The ‘Good’ Foreigner

On discovering that assumptions can be wrong not only about others, but also about ourselves and our understanding of migrant cultures

Illustration by Paul Lachine

These last months I have hardly been able to recognize Vienna. With the mayoral elections coming up in the beginning of October, posters of smiling political leaders have covered street corners all over the city. The one with the broadest smile was Heinz-Christian Strache, the leader of the Freedom Party of Austria (FPÖ), who was calling for the protection of “Viennese blood” – a local expression for the essence of being truly Viennese. Very clear and very anti-foreigner. But despite the offensive propaganda, the FPÖ won 27 percent of the vote in the mayoral elections.

Being a foreigner myself in Vienna, the unprecedented success of FPÖ has troubled me deeply. In particular I have been bothered by how Strache insisted on putting immigrants and foreigners into different categories: the “good” (i.e. well-integrated Christian and German speaking immigrants), versus the “bad” immigrants (the Muslims, supposedly unwilling to learn German and integrate into Austrian society). Through these labels, he offers a simple truth, easy to grasp, easy to promote.

Strache would probably classify me as a “good” foreigner – after all I am a northern European (Swedish), non-Muslim and German-speaking working woman. However, regardless of the label stamped on my forehead, the FPÖ’s politics stand in stark contrast to my personal value system and the experiences I have acquired from living abroad in different countries. In fact, I find this man infuriating; and every time I see one of those posters, I feel the blood rising in my cheeks.  So why don’t I just dismiss the man, instead of getting so provoked by him? Why does he get so under my skin?

I began thinking about this recently during one of my German classes for foreigners that I take at Polycollege. In the class (high intermediate), a female student from China sat next to me and beside her, a man from Somalia followed by a woman from Iran, a female student from Ukraine and a younger woman from Chile. There we all were, from all corners of the world each Thursday evening in the 5th district of Vienna to improve our German.

Looking around in the room I realized how diverse this group was. Some had come to Vienna to join a loved one or in search of work and better living conditions, others had escaped conflicts or repression at home. A few had lived in Vienna for many years and raised their children here, while others were relative newcomers.

But one thing this diverse group of people had in common was a relatively advanced level of German, much better than mine. As I had entered the room the first time, I had assumed that with a Germanic language as a mother tongue and six years of school German, I would be one of the best students, and hence a “good” foreigner.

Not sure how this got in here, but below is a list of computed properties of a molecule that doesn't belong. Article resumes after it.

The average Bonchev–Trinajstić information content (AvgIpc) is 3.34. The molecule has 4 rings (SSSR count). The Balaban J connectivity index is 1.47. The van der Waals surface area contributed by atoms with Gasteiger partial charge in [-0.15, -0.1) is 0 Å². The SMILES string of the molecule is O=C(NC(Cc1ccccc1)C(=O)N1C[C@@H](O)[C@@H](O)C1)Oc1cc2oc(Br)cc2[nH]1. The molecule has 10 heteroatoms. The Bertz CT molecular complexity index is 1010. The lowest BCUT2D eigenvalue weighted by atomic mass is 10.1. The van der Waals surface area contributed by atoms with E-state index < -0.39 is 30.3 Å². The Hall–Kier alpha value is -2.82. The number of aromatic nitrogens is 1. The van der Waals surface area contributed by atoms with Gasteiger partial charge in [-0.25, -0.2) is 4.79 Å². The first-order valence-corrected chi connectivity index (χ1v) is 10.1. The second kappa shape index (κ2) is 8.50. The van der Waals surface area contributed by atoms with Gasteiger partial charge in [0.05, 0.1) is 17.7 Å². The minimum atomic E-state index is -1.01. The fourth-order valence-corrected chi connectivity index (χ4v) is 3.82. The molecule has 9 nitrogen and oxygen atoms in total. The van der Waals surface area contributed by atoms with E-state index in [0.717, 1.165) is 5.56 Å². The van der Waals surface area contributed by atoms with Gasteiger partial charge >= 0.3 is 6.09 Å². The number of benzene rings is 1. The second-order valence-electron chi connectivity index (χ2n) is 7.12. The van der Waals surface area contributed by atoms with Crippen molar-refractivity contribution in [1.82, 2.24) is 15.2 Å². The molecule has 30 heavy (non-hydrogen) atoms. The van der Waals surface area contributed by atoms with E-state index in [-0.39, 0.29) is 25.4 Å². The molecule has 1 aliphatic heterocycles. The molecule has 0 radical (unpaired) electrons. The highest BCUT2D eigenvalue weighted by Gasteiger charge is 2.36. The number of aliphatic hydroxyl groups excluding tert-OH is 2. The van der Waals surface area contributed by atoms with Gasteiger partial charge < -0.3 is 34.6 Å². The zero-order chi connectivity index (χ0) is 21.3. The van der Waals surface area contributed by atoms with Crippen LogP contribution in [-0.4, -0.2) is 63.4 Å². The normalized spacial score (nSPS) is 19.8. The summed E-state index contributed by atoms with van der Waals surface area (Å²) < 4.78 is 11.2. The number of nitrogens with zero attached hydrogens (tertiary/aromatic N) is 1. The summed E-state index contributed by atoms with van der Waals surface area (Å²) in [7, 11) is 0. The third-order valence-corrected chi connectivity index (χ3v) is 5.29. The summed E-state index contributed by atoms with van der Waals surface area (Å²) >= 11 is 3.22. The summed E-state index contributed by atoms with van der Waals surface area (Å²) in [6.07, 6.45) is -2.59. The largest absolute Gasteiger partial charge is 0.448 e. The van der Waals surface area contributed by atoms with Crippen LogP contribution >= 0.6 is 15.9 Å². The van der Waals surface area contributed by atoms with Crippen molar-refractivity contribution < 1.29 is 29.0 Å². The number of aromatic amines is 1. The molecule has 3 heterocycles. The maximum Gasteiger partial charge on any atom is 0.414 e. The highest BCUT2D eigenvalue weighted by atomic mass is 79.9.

My illusions were quickly shattered. Along with my frustration at not being able to express myself and take part in the discussion, I realized how important language is for my identity as a foreigner in Austria, and how I used language to define myself in relation to other foreigners. And I started to wonder whether my blushing frustration at the FPÖ posters wasn’t because I, in my own way, also have been applying a form of labeling of other foreigners.

Back to Strache, and that 27% of the votes. The FPÖ provides a well-packaged, simplified truth about immigrants in Vienna, a truth that is just about as bleached as Strache’s teeth. Referring to groups in terms of “us” and “them” and “good” or “bad” serves to blame and shame one group, while the other, by simply being labeled “good”, is relieved of any responsibility to contribute to a well-integrated and functioning society.

Admittedly, generalizations are often difficult to escape, and we are not always aware of holding them. People think in categories, this is how we make sense of the world. In a German class with a diverse group of foreigners, I was confronted with some of my prejudices, which made me question what my identity as foreigner was based on.

There is, of course, a big difference between the very human weakness of holding assumptions about a group you are less acquainted with and being a follower of a political party aiming to promote misperceptions towards immigrants. Still, we all hold a responsibility to counter prejudice, to actively contribute to a more open and tolerant society. The more we interact with different groups in society, the more difficult it gets to bluntly lump them together.

So, I thought, maybe the way to deal with Strache and his followers is to make them sign up for a German class! Sitting in a room with immigrants from Iran to Chile, all speaking German well and sharing their stories of how they have struggled to integrate into Austrian society, would teach them one or two things about the true diversity of the Austrian immigrants.

This might be just the reality check they need, to replace their misconceptions and polished smiles with an enhanced understanding of not only their immigrated fellow countrymen, but also about themselves.

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